As we have recently posted on numerous occasions, 3/17/20, 3/19/20, 3/27/20, 4/6/20, and 8/10/20, the federal Families First Coronavirus Response Act (“FFCRA”) requires most employers with fewer than 500 workers to provide paid time off for specified reasons related to COVID-19, including that (1) the employee is suffering from COVID-19 symptoms and seeking a medical diagnosis for same or is subject to a quarantine order; (2) the employee is caring for a family member subject to a quarantine or is caring for a child whose school is closed (or childcare provider is unavailable) or the employee is experiencing a “substantially similar condition” (reasons (1) and (2) are generally referred to as “Paid Sick Time” or “PST”); or (3) the employee has a bona fide need for leave to care for a child whose school or childcare center is closed due to the current pandemic or for a similar reason (reason (3) is generally referred to as “Expanded Family and Medical Leave” or “EFMLA”).

The FFCRA also sets up a system, administered by the Department of the Treasury, to reimburse those employers, through tax credits, for the cost of providing the required additional paid leave.  Employers should note that the FFCRA is presently scheduled to expire on December 31, 2020.

On August 27, 2020, the United States Department of Labor (“USDOL”) issued three (3) new FAQs related to employees’ need for paid leave under the FFCRA and, specifically, the fact that many schools will not be opening on a “normal” basis this school year.  FAQs 98-100 address some common return to school scenarios.  First, FAQ 98 poses the issue of whether an employee is entitled to FFCRA leave for days on which a child’s school is “closed” in a hybrid school situation and answers “yes.”  Finding that the school is effectively “closed” on remote days, the USDOL writes, “Yes, you are eligible to take paid leave under the FFCRA on days when your child is not permitted to attend school in person and must instead engage in remote learning, as long as you need the leave to actually care for your child during that time and only if no other suitable person is available to do so.” (FAQ 98).

FAQ 99 addresses the impact of FFCRA leave when a school gives the option of 100% remote learning and the employee parent and student accept this option. In this situation, the USDOL establishes that FFCRA paid leave is NOT available to the employee who needs to be home with the child because the child’s school is not “closed” due to COVID-19 related reasons. However, where a school is open on a hybrid model, but the parent and student choose to be 100% remote, the employee may be entitled to FFCRA paid leave for that portion of the time when the school is closed. (FAQ 99).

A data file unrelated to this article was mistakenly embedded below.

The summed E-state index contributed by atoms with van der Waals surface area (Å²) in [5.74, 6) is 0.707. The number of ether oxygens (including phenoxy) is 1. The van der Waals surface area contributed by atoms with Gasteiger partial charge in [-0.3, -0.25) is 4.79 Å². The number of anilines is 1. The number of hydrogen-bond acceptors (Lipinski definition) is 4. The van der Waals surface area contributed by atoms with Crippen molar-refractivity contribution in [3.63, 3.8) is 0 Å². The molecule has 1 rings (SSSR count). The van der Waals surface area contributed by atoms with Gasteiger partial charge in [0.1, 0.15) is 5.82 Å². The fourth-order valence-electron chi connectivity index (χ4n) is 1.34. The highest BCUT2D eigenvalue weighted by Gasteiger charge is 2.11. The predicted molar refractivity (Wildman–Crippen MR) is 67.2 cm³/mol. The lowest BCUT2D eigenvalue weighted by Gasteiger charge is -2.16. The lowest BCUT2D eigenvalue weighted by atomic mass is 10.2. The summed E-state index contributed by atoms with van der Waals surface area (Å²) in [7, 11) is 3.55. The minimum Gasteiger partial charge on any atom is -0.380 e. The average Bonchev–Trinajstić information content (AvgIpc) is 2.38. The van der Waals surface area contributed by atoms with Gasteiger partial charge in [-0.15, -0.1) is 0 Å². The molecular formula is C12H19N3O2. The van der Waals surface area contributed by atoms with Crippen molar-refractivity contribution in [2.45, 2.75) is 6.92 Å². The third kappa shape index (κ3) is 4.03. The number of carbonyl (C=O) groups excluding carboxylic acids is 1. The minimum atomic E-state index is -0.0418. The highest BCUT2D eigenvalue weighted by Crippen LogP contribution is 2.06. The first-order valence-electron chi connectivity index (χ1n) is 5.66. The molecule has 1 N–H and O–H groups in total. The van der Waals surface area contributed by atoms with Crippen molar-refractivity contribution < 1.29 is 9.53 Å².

Finally, FAQ 100 addresses an employee that needs to take FFCRA leave because the child’s school has begun the school year remotely. In such case, the employee is potentially entitled to FFCRA leave because the school is at least temporarily closed. Depending on when and how the school reopens, the FFCRA leave may be impacted as above. (FAQ 100).

As previously noted, as we head into Fall and the new school year while continuing to grapple with COVID-19, employers are well advised to keep updated on employee rights under the FFCRA and related laws.

 


As the law continues to evolve on these matters, please note that this article is current as of date and time of publication and may not reflect subsequent developments. The content and interpretation of the issues addressed herein is subject to change. Cole Schotz P.C. disclaims any and all liability with respect to actions taken or not taken based on any or all of the contents of this publication to the fullest extent permitted by law. This is for general informational purposes and does not constitute legal advice or create an attorney-client relationship. Do not act or refrain from acting upon the information contained in this publication without obtaining legal, financial and tax advice.  For further information, please do not hesitate to reach out to your firm contact or to any of the attorneys listed in this publication.